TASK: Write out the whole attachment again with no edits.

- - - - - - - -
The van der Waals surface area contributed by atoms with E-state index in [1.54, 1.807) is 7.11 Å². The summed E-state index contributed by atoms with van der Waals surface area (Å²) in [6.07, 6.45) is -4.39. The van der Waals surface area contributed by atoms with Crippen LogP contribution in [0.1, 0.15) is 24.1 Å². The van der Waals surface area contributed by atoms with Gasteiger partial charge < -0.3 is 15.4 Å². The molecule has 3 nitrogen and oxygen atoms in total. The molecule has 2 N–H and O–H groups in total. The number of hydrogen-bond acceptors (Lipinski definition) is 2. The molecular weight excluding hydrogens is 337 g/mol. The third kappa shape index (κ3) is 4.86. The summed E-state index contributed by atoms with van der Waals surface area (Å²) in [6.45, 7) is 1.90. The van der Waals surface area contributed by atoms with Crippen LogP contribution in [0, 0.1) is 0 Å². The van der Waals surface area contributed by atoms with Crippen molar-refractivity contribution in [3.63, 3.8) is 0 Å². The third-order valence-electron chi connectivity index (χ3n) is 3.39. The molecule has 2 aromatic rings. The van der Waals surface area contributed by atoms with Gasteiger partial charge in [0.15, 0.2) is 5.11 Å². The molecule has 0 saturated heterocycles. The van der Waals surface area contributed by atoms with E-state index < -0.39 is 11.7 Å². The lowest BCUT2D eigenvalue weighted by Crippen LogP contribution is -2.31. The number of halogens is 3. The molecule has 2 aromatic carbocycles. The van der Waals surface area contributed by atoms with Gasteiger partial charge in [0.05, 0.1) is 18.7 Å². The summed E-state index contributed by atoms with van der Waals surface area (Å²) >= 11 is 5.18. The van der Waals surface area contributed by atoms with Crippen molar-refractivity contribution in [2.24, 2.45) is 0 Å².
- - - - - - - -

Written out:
The van der Waals surface area contributed by atoms with E-state index in [1.54, 1.807) is 7.11 Å². The summed E-state index contributed by atoms with van der Waals surface area (Å²) in [6.07, 6.45) is -4.39. The van der Waals surface area contributed by atoms with Crippen LogP contribution in [0.1, 0.15) is 24.1 Å². The van der Waals surface area contributed by atoms with Gasteiger partial charge < -0.3 is 15.4 Å². The molecule has 3 nitrogen and oxygen atoms in total. The molecule has 2 N–H and O–H groups in total. The number of hydrogen-bond acceptors (Lipinski definition) is 2. The molecular weight excluding hydrogens is 337 g/mol. The third kappa shape index (κ3) is 4.86. The summed E-state index contributed by atoms with van der Waals surface area (Å²) in [6.45, 7) is 1.90. The van der Waals surface area contributed by atoms with Crippen LogP contribution in [0, 0.1) is 0 Å². The van der Waals surface area contributed by atoms with Crippen molar-refractivity contribution in [3.63, 3.8) is 0 Å². The third-order valence-electron chi connectivity index (χ3n) is 3.39. The molecule has 2 aromatic rings. The van der Waals surface area contributed by atoms with Gasteiger partial charge in [0.15, 0.2) is 5.11 Å². The molecule has 0 saturated heterocycles. The van der Waals surface area contributed by atoms with E-state index < -0.39 is 11.7 Å². The lowest BCUT2D eigenvalue weighted by Crippen LogP contribution is -2.31. The number of halogens is 3. The molecule has 2 aromatic carbocycles. The van der Waals surface area contributed by atoms with Gasteiger partial charge in [0.05, 0.1) is 18.7 Å². The summed E-state index contributed by atoms with van der Waals surface area (Å²) >= 11 is 5.18. The van der Waals surface area contributed by atoms with Crippen molar-refractivity contribution in [2.24, 2.45) is 0 Å².